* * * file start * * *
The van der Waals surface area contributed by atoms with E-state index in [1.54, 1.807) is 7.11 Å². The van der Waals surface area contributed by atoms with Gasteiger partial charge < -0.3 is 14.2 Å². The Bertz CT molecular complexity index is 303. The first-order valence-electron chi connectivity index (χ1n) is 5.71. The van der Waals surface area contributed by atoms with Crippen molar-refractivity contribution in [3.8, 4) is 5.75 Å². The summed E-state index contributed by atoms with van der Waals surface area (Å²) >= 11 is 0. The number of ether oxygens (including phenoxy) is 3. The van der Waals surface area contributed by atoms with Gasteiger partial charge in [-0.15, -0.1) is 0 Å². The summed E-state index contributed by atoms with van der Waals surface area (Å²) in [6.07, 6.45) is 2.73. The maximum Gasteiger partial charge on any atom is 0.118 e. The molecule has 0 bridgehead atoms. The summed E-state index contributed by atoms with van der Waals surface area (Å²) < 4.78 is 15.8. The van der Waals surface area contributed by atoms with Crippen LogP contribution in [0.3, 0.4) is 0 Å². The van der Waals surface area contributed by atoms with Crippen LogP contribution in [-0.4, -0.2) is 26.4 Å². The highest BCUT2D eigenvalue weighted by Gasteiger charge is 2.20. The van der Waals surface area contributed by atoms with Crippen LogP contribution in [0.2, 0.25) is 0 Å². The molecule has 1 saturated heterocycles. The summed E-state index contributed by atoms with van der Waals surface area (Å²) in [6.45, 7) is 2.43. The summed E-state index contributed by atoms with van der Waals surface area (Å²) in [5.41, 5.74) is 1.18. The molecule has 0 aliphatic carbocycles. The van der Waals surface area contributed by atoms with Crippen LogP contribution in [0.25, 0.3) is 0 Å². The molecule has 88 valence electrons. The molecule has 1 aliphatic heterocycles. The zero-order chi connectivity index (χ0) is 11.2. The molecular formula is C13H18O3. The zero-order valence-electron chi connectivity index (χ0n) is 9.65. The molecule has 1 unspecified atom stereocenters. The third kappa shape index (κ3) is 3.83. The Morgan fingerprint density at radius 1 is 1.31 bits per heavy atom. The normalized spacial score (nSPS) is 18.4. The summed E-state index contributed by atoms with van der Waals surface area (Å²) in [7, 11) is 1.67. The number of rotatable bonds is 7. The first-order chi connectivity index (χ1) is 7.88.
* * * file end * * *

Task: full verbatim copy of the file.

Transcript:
The van der Waals surface area contributed by atoms with E-state index in [1.54, 1.807) is 7.11 Å². The van der Waals surface area contributed by atoms with Gasteiger partial charge < -0.3 is 14.2 Å². The Bertz CT molecular complexity index is 303. The first-order valence-electron chi connectivity index (χ1n) is 5.71. The van der Waals surface area contributed by atoms with Crippen molar-refractivity contribution in [3.8, 4) is 5.75 Å². The summed E-state index contributed by atoms with van der Waals surface area (Å²) >= 11 is 0. The number of ether oxygens (including phenoxy) is 3. The van der Waals surface area contributed by atoms with Gasteiger partial charge in [-0.15, -0.1) is 0 Å². The summed E-state index contributed by atoms with van der Waals surface area (Å²) in [6.07, 6.45) is 2.73. The maximum Gasteiger partial charge on any atom is 0.118 e. The molecule has 0 bridgehead atoms. The summed E-state index contributed by atoms with van der Waals surface area (Å²) < 4.78 is 15.8. The van der Waals surface area contributed by atoms with Crippen LogP contribution in [0.3, 0.4) is 0 Å². The van der Waals surface area contributed by atoms with Crippen LogP contribution in [-0.4, -0.2) is 26.4 Å². The highest BCUT2D eigenvalue weighted by Gasteiger charge is 2.20. The van der Waals surface area contributed by atoms with Crippen LogP contribution in [0.2, 0.25) is 0 Å². The molecule has 1 saturated heterocycles. The summed E-state index contributed by atoms with van der Waals surface area (Å²) in [6.45, 7) is 2.43. The summed E-state index contributed by atoms with van der Waals surface area (Å²) in [5.41, 5.74) is 1.18. The molecule has 0 aliphatic carbocycles. The van der Waals surface area contributed by atoms with Crippen LogP contribution in [0.25, 0.3) is 0 Å². The molecule has 88 valence electrons. The molecule has 1 aliphatic heterocycles. The zero-order chi connectivity index (χ0) is 11.2. The molecular formula is C13H18O3. The zero-order valence-electron chi connectivity index (χ0n) is 9.65. The molecule has 1 unspecified atom stereocenters. The third kappa shape index (κ3) is 3.83. The Morgan fingerprint density at radius 1 is 1.31 bits per heavy atom. The normalized spacial score (nSPS) is 18.4. The summed E-state index contributed by atoms with van der Waals surface area (Å²) in [7, 11) is 1.67. The number of rotatable bonds is 7. The first-order chi connectivity index (χ1) is 7.88.